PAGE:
Think Your State Is Fiscally Sound? Think Again

It’s that time of the year again when we find out how deep in the red our country is thanks to the 2018 edition of the Mercatus Center State Fiscal Rankings. The study authors, Eileen Norcross and Olivia Gonzalez, find that when you rank states by their fiscal health, you can identify the best and worst state. But the scariest finding is that no state is really fiscally healthy.

Norcross and Gonzalez are very transparent about each decision behind the study methodology. They use states’ own audited financial data to create five different indices (cash solvency, budget solvency, long-term solvency, service-level solvency, and trust-fund solvency) to analyze and create the overall ranking. The final product is the result of many factors and deliberative choices.

Based on the most recent government data available for all states, this year, the top five most fiscally solvent states, from one to five, are Nebraska, South Dakota, Tennessee, Florida, and Oklahoma. One thing these states have in common is that they have some cash on hand and relatively low short-term obligations. That makes them relatively healthier than others.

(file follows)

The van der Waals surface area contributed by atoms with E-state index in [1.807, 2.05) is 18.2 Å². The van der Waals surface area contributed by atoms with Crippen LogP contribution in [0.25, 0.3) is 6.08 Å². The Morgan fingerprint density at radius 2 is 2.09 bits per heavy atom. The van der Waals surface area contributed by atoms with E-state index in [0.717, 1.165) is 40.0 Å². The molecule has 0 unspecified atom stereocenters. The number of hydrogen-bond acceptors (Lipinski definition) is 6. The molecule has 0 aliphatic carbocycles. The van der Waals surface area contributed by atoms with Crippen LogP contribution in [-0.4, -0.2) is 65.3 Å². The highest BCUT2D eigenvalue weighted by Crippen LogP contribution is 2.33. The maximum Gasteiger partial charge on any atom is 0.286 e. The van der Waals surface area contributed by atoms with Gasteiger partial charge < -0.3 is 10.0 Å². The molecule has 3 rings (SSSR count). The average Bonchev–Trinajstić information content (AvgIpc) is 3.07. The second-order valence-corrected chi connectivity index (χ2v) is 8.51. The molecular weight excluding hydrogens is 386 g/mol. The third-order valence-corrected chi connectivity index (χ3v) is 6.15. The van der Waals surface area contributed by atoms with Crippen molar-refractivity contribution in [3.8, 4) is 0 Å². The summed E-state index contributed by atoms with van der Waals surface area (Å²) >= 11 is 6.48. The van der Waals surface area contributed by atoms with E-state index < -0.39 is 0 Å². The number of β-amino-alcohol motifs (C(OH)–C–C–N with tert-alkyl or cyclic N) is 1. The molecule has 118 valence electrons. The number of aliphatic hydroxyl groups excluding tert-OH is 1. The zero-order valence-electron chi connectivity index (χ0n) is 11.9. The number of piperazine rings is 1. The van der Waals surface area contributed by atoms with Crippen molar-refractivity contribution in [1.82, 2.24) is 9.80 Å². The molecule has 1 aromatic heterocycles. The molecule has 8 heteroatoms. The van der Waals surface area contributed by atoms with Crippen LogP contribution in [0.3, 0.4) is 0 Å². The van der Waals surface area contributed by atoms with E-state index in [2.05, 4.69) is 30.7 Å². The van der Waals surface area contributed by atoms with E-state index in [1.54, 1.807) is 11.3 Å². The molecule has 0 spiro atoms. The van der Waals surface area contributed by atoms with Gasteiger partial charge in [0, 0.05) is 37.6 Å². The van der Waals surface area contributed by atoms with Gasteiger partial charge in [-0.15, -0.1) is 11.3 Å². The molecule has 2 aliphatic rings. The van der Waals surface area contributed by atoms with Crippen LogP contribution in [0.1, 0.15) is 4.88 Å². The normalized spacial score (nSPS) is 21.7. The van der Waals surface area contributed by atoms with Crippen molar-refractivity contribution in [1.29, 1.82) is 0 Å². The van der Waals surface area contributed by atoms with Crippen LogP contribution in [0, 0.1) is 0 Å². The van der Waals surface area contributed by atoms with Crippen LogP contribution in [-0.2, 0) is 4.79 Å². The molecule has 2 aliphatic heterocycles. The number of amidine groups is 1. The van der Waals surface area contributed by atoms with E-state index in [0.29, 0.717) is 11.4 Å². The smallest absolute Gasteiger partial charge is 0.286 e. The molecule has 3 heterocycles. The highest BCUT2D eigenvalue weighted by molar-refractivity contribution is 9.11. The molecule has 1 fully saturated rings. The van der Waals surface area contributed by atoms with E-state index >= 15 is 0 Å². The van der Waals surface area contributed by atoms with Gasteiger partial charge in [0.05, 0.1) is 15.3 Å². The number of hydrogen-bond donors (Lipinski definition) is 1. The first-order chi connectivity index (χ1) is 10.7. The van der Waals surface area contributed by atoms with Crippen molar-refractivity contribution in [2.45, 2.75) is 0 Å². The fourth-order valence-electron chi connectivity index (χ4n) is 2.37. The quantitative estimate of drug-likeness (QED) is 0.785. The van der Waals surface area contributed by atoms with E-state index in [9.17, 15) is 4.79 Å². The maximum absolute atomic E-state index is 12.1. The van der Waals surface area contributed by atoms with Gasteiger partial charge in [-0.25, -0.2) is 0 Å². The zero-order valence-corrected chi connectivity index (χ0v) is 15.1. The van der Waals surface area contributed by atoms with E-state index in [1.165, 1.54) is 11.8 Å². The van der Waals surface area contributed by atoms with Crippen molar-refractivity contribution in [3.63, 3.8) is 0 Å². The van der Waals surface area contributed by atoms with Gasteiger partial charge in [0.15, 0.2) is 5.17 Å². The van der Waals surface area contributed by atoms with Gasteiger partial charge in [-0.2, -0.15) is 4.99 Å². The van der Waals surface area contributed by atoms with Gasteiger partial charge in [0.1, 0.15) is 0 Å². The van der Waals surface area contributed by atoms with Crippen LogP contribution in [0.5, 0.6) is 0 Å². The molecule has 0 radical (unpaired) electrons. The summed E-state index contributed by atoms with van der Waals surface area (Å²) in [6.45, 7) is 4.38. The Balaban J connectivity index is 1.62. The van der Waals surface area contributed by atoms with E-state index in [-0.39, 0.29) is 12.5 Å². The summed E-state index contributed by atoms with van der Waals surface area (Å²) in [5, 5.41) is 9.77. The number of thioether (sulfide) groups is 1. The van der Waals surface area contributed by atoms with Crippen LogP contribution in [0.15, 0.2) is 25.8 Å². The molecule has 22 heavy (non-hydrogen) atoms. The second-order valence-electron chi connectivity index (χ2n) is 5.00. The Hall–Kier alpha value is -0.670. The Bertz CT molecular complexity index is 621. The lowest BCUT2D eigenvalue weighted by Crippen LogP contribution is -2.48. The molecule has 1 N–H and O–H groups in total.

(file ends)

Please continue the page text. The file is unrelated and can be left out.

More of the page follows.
The bottom five states in terms of fiscal solvency, from 46 to 50, are Kentucky, Massachusetts, New Jersey, Connecticut, and Illinois. These states face large debt obligations and have too little cash on hand to pay short-term bills. It doesn’t take a professional accountant to understand that those bad fiscal habits could spell disaster for states during a recession or emergency.

Again, the study’s most important finding is that being at the top makes you healthier than others by comparison but not necessarily healthy overall. In fact, the authors show that every single state would be in trouble if another financial crisis were to happen.

For instance, the data show that long-term liabilities have increased over time on average, with a pretty big jump since 2015. This is partly due to a recent transparency requirement by the Governmental Accounting Standards Board that makes states report unfunded pension obligations on their balance sheets. Under the older standards, states didn’t have to report the true size of their pension liabilities. To understand the

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